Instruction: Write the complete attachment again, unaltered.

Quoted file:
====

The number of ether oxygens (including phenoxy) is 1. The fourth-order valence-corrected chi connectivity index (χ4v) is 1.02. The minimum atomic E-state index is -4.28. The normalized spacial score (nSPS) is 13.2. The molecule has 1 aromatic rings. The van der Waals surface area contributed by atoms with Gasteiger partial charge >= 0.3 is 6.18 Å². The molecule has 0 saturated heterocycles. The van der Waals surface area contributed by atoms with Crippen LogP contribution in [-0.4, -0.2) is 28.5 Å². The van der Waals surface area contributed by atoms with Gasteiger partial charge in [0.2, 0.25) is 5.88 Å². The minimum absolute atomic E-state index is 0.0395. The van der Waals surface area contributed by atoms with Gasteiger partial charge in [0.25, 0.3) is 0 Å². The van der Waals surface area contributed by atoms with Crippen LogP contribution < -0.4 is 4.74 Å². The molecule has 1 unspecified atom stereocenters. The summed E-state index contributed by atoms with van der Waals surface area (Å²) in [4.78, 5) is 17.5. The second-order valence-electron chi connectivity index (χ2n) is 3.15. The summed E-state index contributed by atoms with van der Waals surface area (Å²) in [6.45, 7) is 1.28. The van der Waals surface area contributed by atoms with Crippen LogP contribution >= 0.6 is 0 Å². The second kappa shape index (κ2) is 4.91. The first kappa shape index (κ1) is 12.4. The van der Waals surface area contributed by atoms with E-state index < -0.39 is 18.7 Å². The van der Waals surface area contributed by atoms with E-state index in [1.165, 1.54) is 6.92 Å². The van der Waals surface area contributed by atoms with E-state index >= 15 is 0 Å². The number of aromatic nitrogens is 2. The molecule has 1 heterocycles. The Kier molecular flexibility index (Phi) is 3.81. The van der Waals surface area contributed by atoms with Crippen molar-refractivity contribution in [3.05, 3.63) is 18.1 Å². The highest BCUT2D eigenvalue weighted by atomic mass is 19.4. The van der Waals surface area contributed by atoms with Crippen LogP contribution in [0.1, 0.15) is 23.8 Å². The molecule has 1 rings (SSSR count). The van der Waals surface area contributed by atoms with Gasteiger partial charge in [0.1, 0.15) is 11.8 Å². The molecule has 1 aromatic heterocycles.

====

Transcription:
The number of ether oxygens (including phenoxy) is 1. The fourth-order valence-corrected chi connectivity index (χ4v) is 1.02. The minimum atomic E-state index is -4.28. The normalized spacial score (nSPS) is 13.2. The molecule has 1 aromatic rings. The van der Waals surface area contributed by atoms with Gasteiger partial charge >= 0.3 is 6.18 Å². The molecule has 0 saturated heterocycles. The van der Waals surface area contributed by atoms with Crippen LogP contribution in [-0.4, -0.2) is 28.5 Å². The van der Waals surface area contributed by atoms with Gasteiger partial charge in [0.2, 0.25) is 5.88 Å². The minimum absolute atomic E-state index is 0.0395. The van der Waals surface area contributed by atoms with Gasteiger partial charge in [0.25, 0.3) is 0 Å². The van der Waals surface area contributed by atoms with Crippen LogP contribution < -0.4 is 4.74 Å². The molecule has 1 unspecified atom stereocenters. The summed E-state index contributed by atoms with van der Waals surface area (Å²) in [4.78, 5) is 17.5. The second-order valence-electron chi connectivity index (χ2n) is 3.15. The summed E-state index contributed by atoms with van der Waals surface area (Å²) in [6.45, 7) is 1.28. The van der Waals surface area contributed by atoms with Crippen LogP contribution >= 0.6 is 0 Å². The second kappa shape index (κ2) is 4.91. The first kappa shape index (κ1) is 12.4. The van der Waals surface area contributed by atoms with E-state index < -0.39 is 18.7 Å². The van der Waals surface area contributed by atoms with E-state index in [1.165, 1.54) is 6.92 Å². The van der Waals surface area contributed by atoms with E-state index >= 15 is 0 Å². The number of aromatic nitrogens is 2. The molecule has 1 heterocycles. The Kier molecular flexibility index (Phi) is 3.81. The van der Waals surface area contributed by atoms with Crippen molar-refractivity contribution in [3.05, 3.63) is 18.1 Å². The highest BCUT2D eigenvalue weighted by atomic mass is 19.4. The van der Waals surface area contributed by atoms with Crippen LogP contribution in [0.1, 0.15) is 23.8 Å². The molecule has 1 rings (SSSR count). The van der Waals surface area contributed by atoms with Gasteiger partial charge in [0.1, 0.15) is 11.8 Å². The molecule has 1 aromatic heterocycles.